Whilst the 7. Flieger-Division (7th Air Division) played no part in the invasion of Poland. 7. Flieger-Division (7th Air Division) was first used for Battle for The Hague on 10 May 1940, taking and losing three airfields on the first day of the battle an operation in which the German Luftwaffe also obtained tremendous losses. Kurt Student was just about taken prisoner there, and was wounded by a sniper in Rotterdam following the Battle of Rotterdam. Kurt Student capture was stopped only when Rotterdam was bombed on the 14 May. Nevertheless, in another operation during the Blitzkrieg, capture of the Belgian fortress of Eben-Emael, Kurt Student's troops demonstrated their value by overcoming the 1200 defenders with less than 100 men. Kurt Student was awarded the the Knight's Cross of the Iron Cross. All the same it took the Fallschirmjäger a year to recuperate from these operations, as a consequence they were unavailable for the invasion of England.
During January 1941, Kurt Student was made Commandant of the XI. Fliegerkorps (11th Air Corps), the newly formed command with the intention of expanding Luftlandetruppen (Airborne Forces) during this time, Kurt Student organised Operation Mercury (Unternehmen Merkur), the airborne invasion of the island of Crete in May 1941. In January 1941, Kurt Student is known to have suggested a similar operation in Northern Ireland along the same lines of Plan Kathleen, at the time Hermann Göring told him that his focus should be on the airborne conquest of Gibraltar via Operation Felix. Crete was taken, but the high casualties induced Adolf Hitler to disallow future airborne operations. Kurt Student acting as the temporary commandant of the island, directly after the capitulation of Crete on 31 May 1941, on Hermann Göring order Kurt Student released an order for a setting in motion of a wave of savage reprisals against the localised population with the mass murder of Kondomari and destruction of Kandanos.
During 1942, Kurt Student was identified as the commandant of Operation Hercules (Unternehmen Herkules) the planned invasion of Malta. However, this plan was never carried out.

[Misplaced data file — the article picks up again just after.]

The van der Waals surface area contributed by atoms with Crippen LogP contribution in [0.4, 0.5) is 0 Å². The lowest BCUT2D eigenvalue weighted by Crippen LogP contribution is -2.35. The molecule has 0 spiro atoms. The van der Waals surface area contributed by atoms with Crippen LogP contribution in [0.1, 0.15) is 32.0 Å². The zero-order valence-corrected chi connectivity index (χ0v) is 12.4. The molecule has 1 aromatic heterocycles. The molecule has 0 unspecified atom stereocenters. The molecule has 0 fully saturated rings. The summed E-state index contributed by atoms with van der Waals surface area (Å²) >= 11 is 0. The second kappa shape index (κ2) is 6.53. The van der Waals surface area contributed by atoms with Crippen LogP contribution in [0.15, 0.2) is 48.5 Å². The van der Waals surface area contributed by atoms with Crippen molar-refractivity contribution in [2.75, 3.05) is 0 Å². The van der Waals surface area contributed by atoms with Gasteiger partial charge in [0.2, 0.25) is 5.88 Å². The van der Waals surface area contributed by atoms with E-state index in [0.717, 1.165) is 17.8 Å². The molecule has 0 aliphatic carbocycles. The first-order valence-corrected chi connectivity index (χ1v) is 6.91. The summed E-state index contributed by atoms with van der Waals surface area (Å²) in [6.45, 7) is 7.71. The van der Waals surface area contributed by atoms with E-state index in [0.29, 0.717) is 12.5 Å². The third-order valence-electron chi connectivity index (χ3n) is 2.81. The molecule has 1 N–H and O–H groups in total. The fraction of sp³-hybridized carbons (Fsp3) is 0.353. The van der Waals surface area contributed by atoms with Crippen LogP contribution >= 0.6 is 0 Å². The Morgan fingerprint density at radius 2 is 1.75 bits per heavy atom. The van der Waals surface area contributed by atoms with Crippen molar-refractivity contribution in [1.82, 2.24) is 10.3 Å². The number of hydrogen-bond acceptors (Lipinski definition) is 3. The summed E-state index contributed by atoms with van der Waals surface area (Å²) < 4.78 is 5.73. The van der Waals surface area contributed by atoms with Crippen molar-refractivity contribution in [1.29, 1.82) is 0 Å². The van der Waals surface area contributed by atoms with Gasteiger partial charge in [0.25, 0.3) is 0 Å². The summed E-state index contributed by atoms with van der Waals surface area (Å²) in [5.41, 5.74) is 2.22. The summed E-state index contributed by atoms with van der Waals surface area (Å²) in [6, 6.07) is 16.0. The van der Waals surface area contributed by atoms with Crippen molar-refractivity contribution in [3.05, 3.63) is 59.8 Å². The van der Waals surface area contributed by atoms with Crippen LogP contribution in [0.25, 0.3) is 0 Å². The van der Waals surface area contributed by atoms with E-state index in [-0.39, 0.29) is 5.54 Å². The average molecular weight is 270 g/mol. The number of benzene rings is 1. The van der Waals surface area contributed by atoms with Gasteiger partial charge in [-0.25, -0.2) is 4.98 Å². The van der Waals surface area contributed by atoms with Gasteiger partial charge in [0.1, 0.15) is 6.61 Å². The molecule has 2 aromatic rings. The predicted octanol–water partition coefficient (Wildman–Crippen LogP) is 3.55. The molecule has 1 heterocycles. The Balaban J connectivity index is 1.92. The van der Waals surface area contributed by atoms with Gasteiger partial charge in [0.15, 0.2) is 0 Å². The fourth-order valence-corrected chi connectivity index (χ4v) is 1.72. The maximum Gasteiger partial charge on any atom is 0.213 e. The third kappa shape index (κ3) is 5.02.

During 1943, Kurt Student ordered Major Harald Mors to plan Operation Oak (Unternehmen Eiche), the successful raid conducted by a special Fallschirmjäger unit to free Italian dictator Benito Mussolini. They landed with gliders on a hilltop. The Waffen SS commando Otto Skorzeny participated in this operation. Kurt Student was awarded the Oak Leaves to the Knight's Cross of the Iron Cross for his exceptional role in the operation.
Kurt Student was reassigned to Italy and later to France, where Kurt Student participated in the defence of Normandy in 1944. Kurt Student was made commandant of the 1. Fallschirm-Armee (1st Paratroop Army) and participated in forestalling the Allied Operation Market Garden, near Arnhem. After a brief time at the Eastern Front in Mecklenburg in 1945, Kurt Student was captured by British forces in Schleswig-Holstein in April of that same year, before Kurt Student could take command of Heeresgruppe Weichsel (Army Group Vistula).
During May 1947, Kurt Student was tried before a military tribunal to answer charges of murder of POWs by his military forces in Crete. Greece's demand to have Kurt Student deported was rejected. Kurt Student was found guilty of three out of eight charges and sentenced to five years in prison. Nevertheless, Kurt Student was given a medical discharge due to deteriorating in health and was released in 1948. Kurt Student was never tried for crimes against civilians.